In a comprehensive new paper disseminated by the US National Bureau of Economics Research, Harvard professor Brigitte Madrian discusses the latest thinking on using behavioural economics to optimise policy design.
There are a few items in there with direct relevance to Australia that are worth a bit of attention:
1. Orwellian language works. Madrian praises the re-branding of the UK’s dole as a “job-seeker allowance” and criticises the use of the term”work for the dole” in Australia. The evidence for the power of framing in the allocation of transfer payments is more significant than I had realised.
“Kooreman (2000) finds that the marginal propensity to consume children’s clothing is 10 times larger out of income designated as a “child benefit” than out of other income sources; in contrast, the marginal propensity to consume adult clothing is highly significant for other income sources but is negligible for income from designated child benefits. The labeling of income as a “child benefit” apparently creates in parents a moral obligation to actually spend that money on their children. Similarly, Benhassine et al. (2013) evaluate the impact on school enrollment of a labeled cash transfer program in Morocco that designated the funds for children’s education, although the funds could be used for other purposes. They find a sizeable increase in elementary school attendance by children in families who received the labeled cash transfer relative to children in control households who received nothing. They also find that a labeled cash transfer is as effective, indeed for some measures is more effective, at promoting school attendance than is a conditional cash transfer in which payments are made only if a child does in fact attend school (and is significantly less expensive to administer than a conditional cash transfer program).”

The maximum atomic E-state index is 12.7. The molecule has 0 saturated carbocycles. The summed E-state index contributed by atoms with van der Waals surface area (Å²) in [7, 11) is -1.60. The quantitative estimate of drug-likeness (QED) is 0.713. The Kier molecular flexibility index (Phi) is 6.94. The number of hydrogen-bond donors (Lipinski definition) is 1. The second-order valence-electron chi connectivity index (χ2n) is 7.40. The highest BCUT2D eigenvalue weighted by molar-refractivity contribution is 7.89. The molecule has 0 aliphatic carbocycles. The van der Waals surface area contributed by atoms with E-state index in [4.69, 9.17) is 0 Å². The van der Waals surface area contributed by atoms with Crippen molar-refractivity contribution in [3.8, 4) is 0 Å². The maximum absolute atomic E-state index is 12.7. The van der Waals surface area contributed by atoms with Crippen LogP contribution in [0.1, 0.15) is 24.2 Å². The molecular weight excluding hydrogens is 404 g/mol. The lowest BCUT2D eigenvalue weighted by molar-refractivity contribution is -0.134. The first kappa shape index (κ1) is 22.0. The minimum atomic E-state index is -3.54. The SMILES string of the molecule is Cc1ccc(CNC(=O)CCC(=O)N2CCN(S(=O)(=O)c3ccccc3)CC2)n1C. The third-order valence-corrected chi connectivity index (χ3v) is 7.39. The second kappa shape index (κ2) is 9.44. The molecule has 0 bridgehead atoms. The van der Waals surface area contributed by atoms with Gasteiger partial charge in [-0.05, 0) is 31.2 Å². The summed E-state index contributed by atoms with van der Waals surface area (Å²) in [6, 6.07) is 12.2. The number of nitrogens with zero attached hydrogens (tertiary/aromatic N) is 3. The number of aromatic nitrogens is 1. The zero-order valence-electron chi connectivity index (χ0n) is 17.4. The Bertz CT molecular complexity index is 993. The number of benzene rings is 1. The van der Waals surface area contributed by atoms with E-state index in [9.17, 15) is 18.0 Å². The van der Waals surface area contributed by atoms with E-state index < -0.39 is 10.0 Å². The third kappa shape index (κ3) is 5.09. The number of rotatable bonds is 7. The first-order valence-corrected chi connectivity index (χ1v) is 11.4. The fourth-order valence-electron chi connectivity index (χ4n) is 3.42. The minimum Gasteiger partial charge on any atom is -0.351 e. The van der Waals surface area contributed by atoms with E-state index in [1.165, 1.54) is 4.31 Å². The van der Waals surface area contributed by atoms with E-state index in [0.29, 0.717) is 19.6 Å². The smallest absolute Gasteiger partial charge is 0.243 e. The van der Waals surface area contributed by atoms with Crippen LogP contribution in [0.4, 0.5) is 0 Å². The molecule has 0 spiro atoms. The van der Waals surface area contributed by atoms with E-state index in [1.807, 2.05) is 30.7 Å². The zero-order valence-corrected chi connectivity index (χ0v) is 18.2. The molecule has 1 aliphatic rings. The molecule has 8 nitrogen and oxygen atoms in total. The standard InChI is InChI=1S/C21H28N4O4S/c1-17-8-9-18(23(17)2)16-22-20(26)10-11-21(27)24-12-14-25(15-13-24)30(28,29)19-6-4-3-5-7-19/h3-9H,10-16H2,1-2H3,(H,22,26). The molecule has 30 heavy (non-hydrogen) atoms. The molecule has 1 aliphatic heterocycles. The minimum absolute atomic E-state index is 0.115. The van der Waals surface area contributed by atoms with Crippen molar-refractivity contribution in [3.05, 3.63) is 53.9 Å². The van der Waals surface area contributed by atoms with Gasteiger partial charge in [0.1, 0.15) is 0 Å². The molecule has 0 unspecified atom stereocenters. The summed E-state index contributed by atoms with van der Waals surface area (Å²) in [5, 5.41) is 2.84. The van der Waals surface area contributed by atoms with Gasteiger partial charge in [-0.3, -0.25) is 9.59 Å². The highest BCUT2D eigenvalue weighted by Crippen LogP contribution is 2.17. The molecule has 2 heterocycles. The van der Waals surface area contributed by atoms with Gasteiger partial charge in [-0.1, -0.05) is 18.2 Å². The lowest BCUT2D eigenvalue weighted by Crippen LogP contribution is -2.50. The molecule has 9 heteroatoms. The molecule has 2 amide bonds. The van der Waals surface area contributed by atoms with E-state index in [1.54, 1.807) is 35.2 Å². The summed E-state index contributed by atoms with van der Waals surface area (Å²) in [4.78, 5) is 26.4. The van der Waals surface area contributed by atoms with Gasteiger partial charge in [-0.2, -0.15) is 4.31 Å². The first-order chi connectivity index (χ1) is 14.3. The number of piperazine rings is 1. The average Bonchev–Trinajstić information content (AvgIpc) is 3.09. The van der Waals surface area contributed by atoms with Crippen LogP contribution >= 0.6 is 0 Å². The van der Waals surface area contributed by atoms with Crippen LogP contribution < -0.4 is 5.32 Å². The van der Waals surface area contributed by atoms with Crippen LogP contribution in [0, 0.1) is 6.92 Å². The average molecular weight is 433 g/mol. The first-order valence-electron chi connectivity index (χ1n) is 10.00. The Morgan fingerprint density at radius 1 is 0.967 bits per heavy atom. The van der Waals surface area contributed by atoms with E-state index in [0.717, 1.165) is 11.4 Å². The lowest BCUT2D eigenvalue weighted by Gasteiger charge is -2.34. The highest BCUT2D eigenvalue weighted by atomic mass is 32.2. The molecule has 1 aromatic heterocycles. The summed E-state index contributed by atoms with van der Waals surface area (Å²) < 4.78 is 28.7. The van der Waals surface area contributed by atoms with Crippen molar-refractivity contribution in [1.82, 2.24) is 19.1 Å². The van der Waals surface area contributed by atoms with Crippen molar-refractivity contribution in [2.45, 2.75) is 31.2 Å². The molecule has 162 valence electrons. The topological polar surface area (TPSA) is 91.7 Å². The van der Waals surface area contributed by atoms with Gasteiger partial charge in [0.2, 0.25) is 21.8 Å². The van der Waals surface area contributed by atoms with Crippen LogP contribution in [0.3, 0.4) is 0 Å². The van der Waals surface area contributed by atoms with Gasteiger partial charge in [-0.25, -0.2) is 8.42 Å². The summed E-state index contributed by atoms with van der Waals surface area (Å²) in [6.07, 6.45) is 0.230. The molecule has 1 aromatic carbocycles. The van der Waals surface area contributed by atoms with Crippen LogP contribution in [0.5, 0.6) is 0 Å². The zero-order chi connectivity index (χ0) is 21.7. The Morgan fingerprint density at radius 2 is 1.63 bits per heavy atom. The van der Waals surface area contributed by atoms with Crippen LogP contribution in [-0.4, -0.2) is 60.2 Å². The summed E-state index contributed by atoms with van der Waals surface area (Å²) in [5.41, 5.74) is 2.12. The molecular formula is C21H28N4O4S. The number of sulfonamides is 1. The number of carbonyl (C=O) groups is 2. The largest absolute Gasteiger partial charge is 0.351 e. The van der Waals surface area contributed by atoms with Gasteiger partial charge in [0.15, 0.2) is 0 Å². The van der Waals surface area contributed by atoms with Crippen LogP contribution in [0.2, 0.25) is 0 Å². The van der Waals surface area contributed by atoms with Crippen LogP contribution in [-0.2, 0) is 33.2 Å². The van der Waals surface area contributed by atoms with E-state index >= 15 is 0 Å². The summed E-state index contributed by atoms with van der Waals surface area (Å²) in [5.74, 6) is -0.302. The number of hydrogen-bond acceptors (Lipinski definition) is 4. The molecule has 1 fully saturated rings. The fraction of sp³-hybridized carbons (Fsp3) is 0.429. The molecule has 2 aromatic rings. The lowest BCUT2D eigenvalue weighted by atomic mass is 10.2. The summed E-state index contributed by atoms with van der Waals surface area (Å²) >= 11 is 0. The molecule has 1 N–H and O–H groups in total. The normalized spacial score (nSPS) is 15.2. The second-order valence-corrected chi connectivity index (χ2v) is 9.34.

2. There’s a reason the ATO prefers to over-collect tax and deliver tax refunds each year, and it has to do with both loss aversion, and the way human minds frame problems with reference to arbitrary points.
“A natural reference point for taxpayers at the time of tax filing is whether they owe additional tax (relative to what has already been collected) or expect a refund. Engström et al. (2013) find that in Sweden, taxpayers are more aggressive about claiming deductions when they owe additional tax at the time of filing than when they expect a refund, consistent with the predictions of prospect theory. An obvious policy implication is that a tax collection strategy that relies on overwithholding followed by refunds at the time of tax filing may increase tax compliance and total taxes paid.”
3. Madrian is an economist, so she’s au fait with the merits of financial incentives. But the paper emphasises that public finances are in short supply, so it is important to look for policy tweaks that would work as well as a financial incentive.
“Levitt et al. (2012) examine the effectiveness of several different incentive schemes to motivate student performance on standardized exams. They find that giving students a trophy for meeting performance targets, at a cost of about $3 per student, has roughly the same impact on test scores as a direct financial incentive of either $10 or $20, and in some cases is more effective.”
Thinking about whether there is a behavioural economics solution that would substitute for a subsidy may also provide insight to the real reasons for a policy. For example, the government’s proposed Paid Parental Leave scheme – a subsidy for staying at home and looking after a child.
The PPL scheme is expensive, offering up to $50,000 dollars in wage matching over six months. What behavioural tweaks could make it cheaper?
The question is actually hard to answer. Is PPL designed to lift the birthrate? To keep women at home in the first 6 months of life? To return women to the workforce thereafter? To reduce demand for childcare? To support incomes? The fact that whatever the policy problem is can only be solved by this expensive PPL hints that it is in fact a policy in search of a solution.